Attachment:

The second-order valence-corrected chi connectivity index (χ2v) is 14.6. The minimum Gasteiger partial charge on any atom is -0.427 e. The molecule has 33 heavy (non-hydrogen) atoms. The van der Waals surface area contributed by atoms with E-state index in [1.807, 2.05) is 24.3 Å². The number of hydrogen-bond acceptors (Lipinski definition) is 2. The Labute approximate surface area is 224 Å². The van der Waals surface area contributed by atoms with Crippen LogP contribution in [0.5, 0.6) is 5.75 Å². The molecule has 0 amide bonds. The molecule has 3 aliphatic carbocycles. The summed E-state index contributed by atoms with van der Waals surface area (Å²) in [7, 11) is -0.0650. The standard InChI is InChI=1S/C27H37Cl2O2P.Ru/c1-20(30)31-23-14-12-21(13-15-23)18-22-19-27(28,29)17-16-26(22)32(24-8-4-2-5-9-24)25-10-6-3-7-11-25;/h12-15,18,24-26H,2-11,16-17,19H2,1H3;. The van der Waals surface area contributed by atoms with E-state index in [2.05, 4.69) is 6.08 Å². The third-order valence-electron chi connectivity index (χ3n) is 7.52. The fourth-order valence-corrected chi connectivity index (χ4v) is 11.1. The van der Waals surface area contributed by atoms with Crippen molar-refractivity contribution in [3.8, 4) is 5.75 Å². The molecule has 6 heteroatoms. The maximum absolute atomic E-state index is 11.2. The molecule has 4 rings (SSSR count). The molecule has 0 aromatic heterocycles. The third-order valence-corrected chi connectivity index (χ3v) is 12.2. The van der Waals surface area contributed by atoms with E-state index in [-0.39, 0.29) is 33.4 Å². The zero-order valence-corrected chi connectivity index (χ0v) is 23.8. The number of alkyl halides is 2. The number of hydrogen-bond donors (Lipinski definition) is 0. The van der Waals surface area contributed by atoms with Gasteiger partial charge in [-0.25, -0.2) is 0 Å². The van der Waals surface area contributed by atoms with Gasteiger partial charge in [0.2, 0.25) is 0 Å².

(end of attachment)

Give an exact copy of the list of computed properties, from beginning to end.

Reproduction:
The second-order valence-corrected chi connectivity index (χ2v) is 14.6. The minimum Gasteiger partial charge on any atom is -0.427 e. The molecule has 33 heavy (non-hydrogen) atoms. The van der Waals surface area contributed by atoms with E-state index in [1.807, 2.05) is 24.3 Å². The number of hydrogen-bond acceptors (Lipinski definition) is 2. The Labute approximate surface area is 224 Å². The van der Waals surface area contributed by atoms with Crippen LogP contribution in [0.5, 0.6) is 5.75 Å². The molecule has 0 amide bonds. The molecule has 3 aliphatic carbocycles. The summed E-state index contributed by atoms with van der Waals surface area (Å²) in [7, 11) is -0.0650. The standard InChI is InChI=1S/C27H37Cl2O2P.Ru/c1-20(30)31-23-14-12-21(13-15-23)18-22-19-27(28,29)17-16-26(22)32(24-8-4-2-5-9-24)25-10-6-3-7-11-25;/h12-15,18,24-26H,2-11,16-17,19H2,1H3;. The van der Waals surface area contributed by atoms with E-state index in [2.05, 4.69) is 6.08 Å². The third-order valence-electron chi connectivity index (χ3n) is 7.52. The fourth-order valence-corrected chi connectivity index (χ4v) is 11.1. The van der Waals surface area contributed by atoms with Crippen molar-refractivity contribution in [3.8, 4) is 5.75 Å². The molecule has 6 heteroatoms. The maximum absolute atomic E-state index is 11.2. The molecule has 4 rings (SSSR count). The molecule has 0 aromatic heterocycles. The third-order valence-corrected chi connectivity index (χ3v) is 12.2. The van der Waals surface area contributed by atoms with E-state index in [-0.39, 0.29) is 33.4 Å². The zero-order valence-corrected chi connectivity index (χ0v) is 23.8. The number of alkyl halides is 2. The number of hydrogen-bond donors (Lipinski definition) is 0. The van der Waals surface area contributed by atoms with Gasteiger partial charge in [-0.25, -0.2) is 0 Å². The van der Waals surface area contributed by atoms with Gasteiger partial charge in [0.2, 0.25) is 0 Å².